6. 4 minutes ago, Jack Watson said:

    In a good swing you don't CONTROL the face.

    Yeah you do. You control it by gripping the club properly. By moving your body parts properly. Etc. You're defining "control" differently. You're taking it as "manipulate." That's not what it is.

    4 minutes ago, Jack Watson said:

    Anyone selling the idea that you CONTROL the face to me is being semantically inaccurate.

    I would argue that you're the one being semantically inaccurate. Great players return the clubface to the proper orientation at impact, not pointing left or right. They do this a number of ways, and it's possible to have the other four Keys but be lacking in #5.

    4 minutes ago, Jack Watson said:

    In a good swing the face absolutely does rotate relative to its starting position.

    I've never said otherwise.

    4 minutes ago, Jack Watson said:

    Really,  I have a bit of a problem with looking at the number of folks following 5sk who are absurdly shut at the top.

    I don't see it.

    4 minutes ago, Jack Watson said:

    This is not a fundamental.

    What isn't, Clubface Control? I never said it was. It is, however, a commonality.

    4 minutes ago, Jack Watson said:

    Again I like most of 5sk but shut at the top is weird and then adding inside path is a strong recipe for a hook miss or rattlesnake in ones pocket.

    That's not 5SK.

  7. 29 minutes ago, phillyk said:

    After my two shots, the extreme weak position kind of hurt.  My wrists aren't that flexible and don't bend like that.  Thus the weak grip shot sucked.  The strong gripped one was actually solid.  Sure it hooked maybe 20yds, but I had good contact.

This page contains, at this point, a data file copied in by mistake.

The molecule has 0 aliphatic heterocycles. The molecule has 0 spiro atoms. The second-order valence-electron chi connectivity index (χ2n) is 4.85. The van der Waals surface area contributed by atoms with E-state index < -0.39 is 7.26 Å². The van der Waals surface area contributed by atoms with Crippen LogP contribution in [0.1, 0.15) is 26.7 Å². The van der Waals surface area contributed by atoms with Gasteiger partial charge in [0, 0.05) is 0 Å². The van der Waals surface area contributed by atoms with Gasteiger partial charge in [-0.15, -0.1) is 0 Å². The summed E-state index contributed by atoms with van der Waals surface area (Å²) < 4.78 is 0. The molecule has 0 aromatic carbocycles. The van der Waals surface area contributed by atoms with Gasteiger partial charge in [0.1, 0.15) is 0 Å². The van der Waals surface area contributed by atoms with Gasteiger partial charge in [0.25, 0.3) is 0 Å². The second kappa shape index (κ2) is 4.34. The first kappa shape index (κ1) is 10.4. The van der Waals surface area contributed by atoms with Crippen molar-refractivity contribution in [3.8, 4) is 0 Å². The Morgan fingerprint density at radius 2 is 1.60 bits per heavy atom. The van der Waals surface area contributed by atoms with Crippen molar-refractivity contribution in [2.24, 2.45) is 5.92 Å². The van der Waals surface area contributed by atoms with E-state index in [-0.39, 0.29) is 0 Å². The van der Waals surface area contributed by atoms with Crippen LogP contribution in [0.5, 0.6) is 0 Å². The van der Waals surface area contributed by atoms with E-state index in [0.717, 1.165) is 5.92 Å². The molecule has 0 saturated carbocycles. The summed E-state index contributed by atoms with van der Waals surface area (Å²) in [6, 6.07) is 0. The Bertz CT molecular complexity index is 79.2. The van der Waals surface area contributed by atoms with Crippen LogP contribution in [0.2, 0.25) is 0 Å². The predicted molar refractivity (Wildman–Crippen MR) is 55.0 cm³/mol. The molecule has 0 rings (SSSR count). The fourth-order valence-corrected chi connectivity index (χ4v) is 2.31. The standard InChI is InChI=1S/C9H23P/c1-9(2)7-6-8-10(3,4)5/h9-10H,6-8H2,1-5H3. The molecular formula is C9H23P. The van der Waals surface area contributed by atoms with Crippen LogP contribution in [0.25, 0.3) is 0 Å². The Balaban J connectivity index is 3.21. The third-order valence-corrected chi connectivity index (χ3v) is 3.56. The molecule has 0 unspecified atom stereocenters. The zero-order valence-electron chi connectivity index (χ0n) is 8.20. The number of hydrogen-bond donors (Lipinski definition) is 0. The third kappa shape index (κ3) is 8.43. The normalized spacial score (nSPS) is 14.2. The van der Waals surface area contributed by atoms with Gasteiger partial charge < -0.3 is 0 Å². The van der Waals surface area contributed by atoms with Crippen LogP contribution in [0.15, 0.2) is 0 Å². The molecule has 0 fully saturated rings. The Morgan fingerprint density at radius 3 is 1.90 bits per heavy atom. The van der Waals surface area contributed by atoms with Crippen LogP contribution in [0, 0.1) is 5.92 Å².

It's not about the contact. If it hooked 20 yards, you probably failed. Key #5 is about clubface control, not solidness of contact.

  8. 5 minutes ago, nevets88 said:

    A little advantage for folks with a stronger grip, they've got 50% of this down, no? I would think neutral grip players have an advantage they're halfway between each extreme.

    Not really. I'm asking for an extremely strong or weak grip.

    When I did this:

    • Strong: The entire back of my left hand was facing away from me. My left thumb was at about 3:30 on the grip.
    • Weak: My right thumb was at 8:30, the "V" on my right hand pointed outside my left shoulder, and the back of my right hand faced away from me.

    That's extreme.

  9. I think you'll find most often @phillyk that they roll that ankle because of a hip sway (and maybe a corresponding head sway back as well, but often not).

    My best advice if you're looking to really make teaching a big part of what you do as a PGA pro is:

    • Develop a good filter for good information quickly. This will let you ignore stuff that doesn't pass the most basic of tests.